They might as well of been talking about Irish sport, rugby in particular. How often have our team been denounced as pathetic, only to roar back with a performance of feral nature, raging against the audacity of friend and foe who have dismissed their skill and strength of character?

And how many times have we choked when on the threshold of realising the spoils of such outstanding performances?

Off the top of my head, I’m thinking about conceding to Australia moments after Gordon Hamilton had started a riot between the corner of the North Terrace and the West Stand of the Old Lansdowne road.

Then there was the 2011 World Cup: Australia dismantled before a limp display against Wales in the quarter-final. Even our finest hour, in Cardiff in 2009, was almost ruined after Wales were presented with a penalty and a kick to win at the death.

The cycle of dire performance, followed by universal scorn, followed by backs-to-the-wall defiance, followed by flirtation with greatness and then a return to abjectivity does nothing for the national esteem.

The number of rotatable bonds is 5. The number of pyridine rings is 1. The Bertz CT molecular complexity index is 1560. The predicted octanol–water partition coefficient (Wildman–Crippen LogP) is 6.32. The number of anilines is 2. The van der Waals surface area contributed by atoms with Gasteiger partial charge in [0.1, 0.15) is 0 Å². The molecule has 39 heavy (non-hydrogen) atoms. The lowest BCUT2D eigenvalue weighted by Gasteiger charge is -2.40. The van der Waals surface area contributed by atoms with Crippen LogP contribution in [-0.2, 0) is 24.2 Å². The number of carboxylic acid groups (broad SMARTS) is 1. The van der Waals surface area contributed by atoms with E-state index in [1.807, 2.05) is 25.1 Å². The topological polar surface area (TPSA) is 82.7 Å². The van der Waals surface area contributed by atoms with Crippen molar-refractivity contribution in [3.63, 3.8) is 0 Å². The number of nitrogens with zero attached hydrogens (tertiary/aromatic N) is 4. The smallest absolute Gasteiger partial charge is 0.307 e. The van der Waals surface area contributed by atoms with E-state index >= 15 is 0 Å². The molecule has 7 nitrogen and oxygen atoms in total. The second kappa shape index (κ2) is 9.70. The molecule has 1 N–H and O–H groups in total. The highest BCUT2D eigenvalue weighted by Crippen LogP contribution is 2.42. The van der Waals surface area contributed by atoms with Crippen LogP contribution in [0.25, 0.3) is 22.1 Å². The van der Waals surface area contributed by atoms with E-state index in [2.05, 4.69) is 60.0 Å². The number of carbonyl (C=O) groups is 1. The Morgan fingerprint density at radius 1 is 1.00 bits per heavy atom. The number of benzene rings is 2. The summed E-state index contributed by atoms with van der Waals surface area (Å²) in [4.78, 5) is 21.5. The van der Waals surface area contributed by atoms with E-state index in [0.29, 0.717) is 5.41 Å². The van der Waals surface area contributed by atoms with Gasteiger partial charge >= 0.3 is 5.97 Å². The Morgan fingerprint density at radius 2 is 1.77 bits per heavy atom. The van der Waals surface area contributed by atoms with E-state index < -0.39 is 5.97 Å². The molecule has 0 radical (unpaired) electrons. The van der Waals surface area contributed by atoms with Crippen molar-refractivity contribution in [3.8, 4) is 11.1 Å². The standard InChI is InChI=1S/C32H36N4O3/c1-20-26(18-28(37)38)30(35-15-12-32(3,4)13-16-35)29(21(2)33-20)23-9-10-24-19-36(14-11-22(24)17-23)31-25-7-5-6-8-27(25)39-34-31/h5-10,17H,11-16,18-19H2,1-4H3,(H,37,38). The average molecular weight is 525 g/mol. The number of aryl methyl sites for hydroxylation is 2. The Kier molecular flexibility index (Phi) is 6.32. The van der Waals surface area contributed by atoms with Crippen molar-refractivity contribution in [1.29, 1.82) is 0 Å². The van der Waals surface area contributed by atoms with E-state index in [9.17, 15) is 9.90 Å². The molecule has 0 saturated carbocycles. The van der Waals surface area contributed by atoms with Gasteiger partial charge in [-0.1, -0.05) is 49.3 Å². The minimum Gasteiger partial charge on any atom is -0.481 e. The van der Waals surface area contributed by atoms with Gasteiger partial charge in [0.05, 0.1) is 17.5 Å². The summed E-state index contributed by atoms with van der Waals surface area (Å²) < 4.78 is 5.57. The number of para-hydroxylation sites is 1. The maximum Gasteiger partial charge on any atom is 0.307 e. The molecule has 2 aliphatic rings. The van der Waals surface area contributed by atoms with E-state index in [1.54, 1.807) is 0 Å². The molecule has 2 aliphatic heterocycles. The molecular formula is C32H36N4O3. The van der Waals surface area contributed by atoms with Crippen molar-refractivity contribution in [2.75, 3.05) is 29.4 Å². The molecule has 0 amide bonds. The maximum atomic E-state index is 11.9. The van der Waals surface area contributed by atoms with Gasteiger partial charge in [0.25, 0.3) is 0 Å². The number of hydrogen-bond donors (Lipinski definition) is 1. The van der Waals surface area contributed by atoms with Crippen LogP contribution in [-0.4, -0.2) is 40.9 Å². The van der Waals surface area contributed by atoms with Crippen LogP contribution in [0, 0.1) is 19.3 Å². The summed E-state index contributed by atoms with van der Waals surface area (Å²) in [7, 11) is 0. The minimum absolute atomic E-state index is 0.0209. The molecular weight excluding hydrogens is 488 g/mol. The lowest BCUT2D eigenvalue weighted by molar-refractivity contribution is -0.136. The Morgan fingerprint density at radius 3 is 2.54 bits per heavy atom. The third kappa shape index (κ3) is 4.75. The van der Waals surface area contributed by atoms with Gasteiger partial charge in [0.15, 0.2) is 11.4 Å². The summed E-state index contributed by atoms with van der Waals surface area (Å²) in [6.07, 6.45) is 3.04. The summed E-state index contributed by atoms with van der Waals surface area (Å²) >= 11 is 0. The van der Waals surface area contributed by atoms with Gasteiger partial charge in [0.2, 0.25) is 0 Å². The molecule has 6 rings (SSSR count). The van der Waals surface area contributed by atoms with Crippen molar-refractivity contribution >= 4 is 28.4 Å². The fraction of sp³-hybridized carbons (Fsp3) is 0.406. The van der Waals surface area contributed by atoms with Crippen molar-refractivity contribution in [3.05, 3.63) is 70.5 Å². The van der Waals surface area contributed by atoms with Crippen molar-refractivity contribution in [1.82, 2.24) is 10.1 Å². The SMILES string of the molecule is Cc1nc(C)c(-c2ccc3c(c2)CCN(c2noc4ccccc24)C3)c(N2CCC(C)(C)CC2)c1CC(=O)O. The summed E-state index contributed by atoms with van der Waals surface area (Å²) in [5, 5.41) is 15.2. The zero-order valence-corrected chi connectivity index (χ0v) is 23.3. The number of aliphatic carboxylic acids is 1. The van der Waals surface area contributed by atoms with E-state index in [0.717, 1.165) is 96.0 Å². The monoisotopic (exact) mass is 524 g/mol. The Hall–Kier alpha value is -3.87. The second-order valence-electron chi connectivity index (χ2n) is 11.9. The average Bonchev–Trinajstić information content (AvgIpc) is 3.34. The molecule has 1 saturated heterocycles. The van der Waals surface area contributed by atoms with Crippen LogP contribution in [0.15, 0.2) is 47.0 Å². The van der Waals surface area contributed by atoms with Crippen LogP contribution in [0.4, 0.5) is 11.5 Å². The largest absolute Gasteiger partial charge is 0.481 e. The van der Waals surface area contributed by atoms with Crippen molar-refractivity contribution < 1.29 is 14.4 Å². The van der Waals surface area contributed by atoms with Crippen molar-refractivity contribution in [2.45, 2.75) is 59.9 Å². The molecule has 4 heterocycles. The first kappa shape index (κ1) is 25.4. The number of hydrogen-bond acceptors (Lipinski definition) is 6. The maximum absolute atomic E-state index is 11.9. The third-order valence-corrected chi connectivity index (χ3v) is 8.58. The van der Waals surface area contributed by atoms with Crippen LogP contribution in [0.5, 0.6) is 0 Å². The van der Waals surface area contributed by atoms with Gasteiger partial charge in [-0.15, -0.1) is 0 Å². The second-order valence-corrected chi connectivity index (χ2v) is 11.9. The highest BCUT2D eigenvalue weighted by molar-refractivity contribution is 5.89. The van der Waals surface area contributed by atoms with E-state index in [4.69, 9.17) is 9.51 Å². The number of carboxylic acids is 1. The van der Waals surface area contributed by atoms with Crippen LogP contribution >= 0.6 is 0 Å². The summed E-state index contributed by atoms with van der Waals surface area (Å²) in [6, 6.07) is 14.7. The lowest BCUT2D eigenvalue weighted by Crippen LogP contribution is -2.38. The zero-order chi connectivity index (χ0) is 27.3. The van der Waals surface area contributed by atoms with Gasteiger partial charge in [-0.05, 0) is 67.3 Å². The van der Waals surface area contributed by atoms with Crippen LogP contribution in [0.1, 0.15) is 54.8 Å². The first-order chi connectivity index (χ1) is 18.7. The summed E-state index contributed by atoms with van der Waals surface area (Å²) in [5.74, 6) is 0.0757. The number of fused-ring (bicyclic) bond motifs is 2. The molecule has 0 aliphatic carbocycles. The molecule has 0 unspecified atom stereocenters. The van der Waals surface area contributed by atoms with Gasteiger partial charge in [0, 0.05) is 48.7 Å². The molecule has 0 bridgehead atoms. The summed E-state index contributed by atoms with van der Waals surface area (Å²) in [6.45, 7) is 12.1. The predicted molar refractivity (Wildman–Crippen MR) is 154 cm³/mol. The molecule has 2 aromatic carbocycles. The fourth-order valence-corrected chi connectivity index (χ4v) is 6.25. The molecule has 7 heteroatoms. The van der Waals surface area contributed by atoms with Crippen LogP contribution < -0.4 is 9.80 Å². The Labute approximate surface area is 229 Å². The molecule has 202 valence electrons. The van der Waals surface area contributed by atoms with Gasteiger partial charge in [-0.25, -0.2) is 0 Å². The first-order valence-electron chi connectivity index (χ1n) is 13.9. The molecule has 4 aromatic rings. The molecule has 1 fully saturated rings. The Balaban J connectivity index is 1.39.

Those looking for positives from this performance won’t have to look far. A pessimist though, and who could be anything but today, will point to the likelihood that Ireland can’t play like this every time.

For sure, base line performances can improve – but not to this level. Forwards such as Sean O’Brien, Jamie Heaslip, Rory Best and Paul O’Connell and backs like Gordon D’Arcy and Rob Kearney were animalistic in their pursuit of opponent and possession. These efforts can be replicated a couple of times in a career, not every other Saturday.

Brian O’Driscoll again suffered concussion. He is the victim of his own bravery and should not be allowed to play anymore. He should have been retired in the summer and no game is worth jeopardising his future health over.

But, then, no game is worth being so miserable over. This, though, this feels like something so much bigger than a game. That, I suppose, is the glory and the cruelty of sport.


Ronan Early

Ronan Early is Sports Editor and columnist with The Irish Post. Follow him on Twitter @RonanEarly